|first glimpse of Podere Le Fornaci from a cypress-lined avenue which leads to Villa Calcinaia and Podere Le Fornaci|
|the podere (Tuscan name for farm) with its goat huts below the hills|
|the farm from near the river flats where a large basin (right) has been created to collect floodwater from the Greve river; otherwise it is used for grazing|
|the younger of the only two billy goats at the farm; the beard and the thicker horns are the giveaway. This individual is one year old; his name is Canederlo; the older one is called Elvis|
The chamois is an attractive species of goat-antelope with short straight horns which curl back at the tip; rich brown in summer, grey in winter with characteristic markings, notably a distinctive black stripe down the spine. The chamois is native to mountainous areas from the Pyrenees to the Caucasus and many are protected.* The breed at Podere Le Fornaci is Swiss in origin.
|this kid was left behind temporarily when the rest of the herd was led to pasture; the bleating can be quite ear-piercing!|
|a stampede towards new pasture|
|the stalls impressed for their cleanliness and lack of smell; usually goats are pretty smelly creatures; a thick layer of hay covered the floor, springy to walk on|
|special compressed high energy organic treats provided as a snack during milking|
|kids enjoying their hay; there are several feeders like this and larger around the farm|
|the kids' extra special feed: cornflakes and carob|
|the milking equipment: eight goats at a time on the platform, four milked at once, it takes about two hours to milk all the nanny goats|
|our guide Lea on the milking platform, explaining the use of the special cereal pellets|
|the board above the platform with daily notes about individual goats for those involved in the milking process|
But before we go down to the caciaia ourselves to observe the cheese-making, a further word about the goats.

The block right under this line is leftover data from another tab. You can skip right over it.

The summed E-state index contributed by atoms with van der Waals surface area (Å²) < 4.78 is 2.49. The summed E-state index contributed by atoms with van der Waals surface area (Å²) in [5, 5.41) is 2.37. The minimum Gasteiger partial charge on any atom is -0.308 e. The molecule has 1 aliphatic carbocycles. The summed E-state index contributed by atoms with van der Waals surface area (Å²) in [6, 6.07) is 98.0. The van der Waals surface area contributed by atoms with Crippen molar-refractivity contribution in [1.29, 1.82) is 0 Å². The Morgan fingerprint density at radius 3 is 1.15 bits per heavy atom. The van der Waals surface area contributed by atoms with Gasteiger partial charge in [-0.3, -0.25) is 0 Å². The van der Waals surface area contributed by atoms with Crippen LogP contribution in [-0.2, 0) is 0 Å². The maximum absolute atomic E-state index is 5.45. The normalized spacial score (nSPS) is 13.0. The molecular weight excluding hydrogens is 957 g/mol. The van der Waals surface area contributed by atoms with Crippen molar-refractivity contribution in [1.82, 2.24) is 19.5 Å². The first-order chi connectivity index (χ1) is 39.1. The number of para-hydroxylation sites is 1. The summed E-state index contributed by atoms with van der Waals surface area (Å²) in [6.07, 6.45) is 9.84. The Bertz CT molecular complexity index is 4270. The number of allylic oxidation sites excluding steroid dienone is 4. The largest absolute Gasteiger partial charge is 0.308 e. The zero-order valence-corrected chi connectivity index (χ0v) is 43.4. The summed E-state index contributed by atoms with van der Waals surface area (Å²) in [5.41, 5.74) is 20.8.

Lea, our gentle, enthusiastic guide, explained that not only do all mature goats have names but their names are known to almost everyone at the farm. The goats look pretty much the same to the unpractised eye but apparently all the nanny goats and kids (which retain their mother's name and number until they are weaned) can be distinguished one from the other.
|Candy and her kid, the day after the kid got lost in the wood and spent the night there alone|
As we walked about the farm Lea told us anecdotes about several individuals, such as the newborn kid which wandered away from Candy its mother and did not return to the safety of its stalls overnight. Next day back
in the paddock Candy found her kid; it is a miracle that no fox or marten attacked it.
|Pulcerina, the last to follow the herd to new pasture|
The dairy is located behind the little shop in one of the old stone farm buildings. Inside, it is all stainless steel and white tiles as prescribed by regulations, but the exterior and the shop itself reflect the warmth and charm of the little community which inhabits these walls.
We don special shoe-protectors and mobcaps before entering the dairy where we wash our hands. Michele, the main cheese-maker, a bearded, friendly giant of a man, talks us through the French cheese-making process while at the same time telling us something about the people who have settled here at Podere Le Fornaci to raise goats and make cheese. Three families, comprising six adults and three children, live at the farm. They come from different backgrounds but all seem tired of city life and happy to be established in the country. Two, Matteo and Michela, are trained zoologists, Lea is a video editor and Marco is a light technician, while Michele is a chef who studied psychology.